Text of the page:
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Why I’m Making a Big Bet on Sustainable Food

In 2016, I ate my first cricket. It was sour cream-and-onion flavored, dry-roasted, and handed to me by Mohammed Ashour, a young Canadian entrepreneur looking for investors to help him grow his startup, Aspire Food Group. Aspire, he told me, would harness the power of smart robotics and Big Data to build an indoor, vertical system to farm sustainable, ethical protein. I’d barely heard of agtech at the time – and I certainly had not even considered adding insects to my diet!

I think the majority of Americans would’ve also been hesitant to add protein alternatives to their daily meals back in 2017, especially if those alternatives had six legs and antennas. Today, however, is an entirely different story. The edible insect market is projected to reach $8 billion by 2030. Other non-traditional food companies are also thriving. Beyond Meat’s IPO was one of the most—if not, the most—successful this year, with shares spiking more than 500 percent since they listed in May and projections of $240 million in revenue for 2019. And Beyond Meat is just one startup success story – according to AgFunder, the agtech industry saw $16.9 billion in funding spread across 1,450 investments in 2018 alone. 

John Chambers, CEO, JC2 Ventures.

There’s no denying that this is a sector to watch. I’ve called other market transitions right – and I think I called this one right back in 2017, too. Agtech is changing the ways we fundamentally approach important tasks in the global food chain – from how we farm and source traditional food sources, to how we bring previously niche or difficult-to-scale products to the masses, to the latest crazes around lab-grown meat and plant-based burgers. 

When I first invested in Aspire just two years ago, few people had their eye on agtech. In fact, in 2017, the industry was valued at only about $9 billion. Now, estimates show that by 2022, agtech is likely to exceed $23 billion. In case you’re still not convinced about agtech, here are three reasons why everyone needs to keep a close eye, from a business perspective, on the future of the sustainable food revolution: 

1. Agtech is the marriage of purpose and profit

There’s enormous consumer demand for sustainable food products. In fact, 81 percent of Americans want more food options that protect the environment. The global market value of ethically-labeled packaged foods is expected to surpass $872.2 billion by 2020. With so much consumer interest, it’s almost a no-brainer for companies and investors to believe in agtech.

It’s also worth pointing out that organic food production, a craze that began several years ago, is often expensive because of increased labor demand, low yields per harvest and higher distribution costs. agtech, on the other hand, is all about digitizing the entire process to increase efficiency and lower the costs of farming and distribution. While “process” can sometimes be considered a “dirty” word in business, there’s no denying these process efficiencies help the bottom line and show how agtech can be extremely profitable.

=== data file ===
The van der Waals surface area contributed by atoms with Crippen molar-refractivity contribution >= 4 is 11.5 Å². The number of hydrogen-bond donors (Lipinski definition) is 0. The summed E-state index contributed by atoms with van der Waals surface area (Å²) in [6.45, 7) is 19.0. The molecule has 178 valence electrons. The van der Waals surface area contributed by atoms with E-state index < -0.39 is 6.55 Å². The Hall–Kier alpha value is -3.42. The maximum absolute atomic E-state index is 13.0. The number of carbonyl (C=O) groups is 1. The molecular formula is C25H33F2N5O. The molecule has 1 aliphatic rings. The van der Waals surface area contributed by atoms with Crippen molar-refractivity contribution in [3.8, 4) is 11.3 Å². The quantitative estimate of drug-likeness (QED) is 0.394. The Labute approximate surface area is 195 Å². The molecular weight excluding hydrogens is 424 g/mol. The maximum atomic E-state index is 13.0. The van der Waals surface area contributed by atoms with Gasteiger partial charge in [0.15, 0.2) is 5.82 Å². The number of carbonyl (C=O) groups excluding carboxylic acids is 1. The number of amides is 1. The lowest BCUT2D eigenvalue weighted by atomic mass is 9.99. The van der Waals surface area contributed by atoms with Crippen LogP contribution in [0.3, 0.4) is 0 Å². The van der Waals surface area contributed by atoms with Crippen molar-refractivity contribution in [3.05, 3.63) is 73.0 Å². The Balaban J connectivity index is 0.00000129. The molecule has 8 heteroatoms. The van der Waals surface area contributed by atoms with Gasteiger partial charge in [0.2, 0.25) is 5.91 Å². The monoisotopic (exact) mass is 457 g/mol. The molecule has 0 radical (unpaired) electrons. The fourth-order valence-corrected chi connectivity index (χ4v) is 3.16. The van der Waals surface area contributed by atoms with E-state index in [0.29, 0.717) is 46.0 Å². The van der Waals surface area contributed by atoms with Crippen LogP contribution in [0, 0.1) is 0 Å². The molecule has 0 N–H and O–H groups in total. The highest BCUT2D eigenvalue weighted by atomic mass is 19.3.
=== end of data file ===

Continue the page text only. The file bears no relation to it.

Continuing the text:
2. Agtech isn’t as narrow as you think

Agtech is, of course, bigger than crickets, though that was my first introduction to the sector. I was proof that you don’t necessarily need to become an expert in farming or food processing overnight in order to make smart agtech investment decisions. 

A cricket farm.

If you’re also interested in getting involved with this exciting industry (or others that are showing as much promise as agtech), I’d suggest playing to your existing strengths. In this case, that means searching for agtech startups that are within sectors you already understand well. Automation/robotics, labor management, supply analytics, IoT monitoring platforms, data analytics – the list of sub-sectors within agtech goes on and on. It covers a lot of ground beyond just farming, food safety, and food processing.

3. There’s enormous agtech promise in emerging markets

I’ve long been a proponent of building a strong startup scene across the world, including in emerging countries. From a social impact perspective, startups drive job creation, inclusion, and innovation, which fuel economic and GDP growth. From an investor perspective, some emerging countries are beginning to actually outpace the U.S. when it comes to establishing the policy, infrastructure, and support needed to foster a robust startup engine, such as the Startup Nations of India and France.

In India, specifically, for example, the government has made the startup ecosystem a top priority with initiatives like Digital India and Startup India. It’s no surprise, then, that agtech startups are growing at a rate of 25 percent year over year in India, and that funding for agtech startups in India grew by 300 percent between 2017 and 2018 to reach $248 million. 

Of course, there’s a heavy truth hovering over any debates one might have about the strategy of investing in sustainable food: There will be 9.8 billion mouths to feed by 2050. In short, if we don’t drastically improve our methods of food production and distribution, there will not be enough food to go around. And the good news is that there are brilliant minds at work, developing, testing and implementing the innovative techniques needed to evolve agriculture. 

As a venture capitalist and investor in the sustainable food space, I believe the responsibility now falls on the shoulders of investors and VCs to support these enterprises – and there’s no doubt others are recognizing this too. That’s why, if you blink, you might get left behind in the wake of the opportunity that lies in agtech. 

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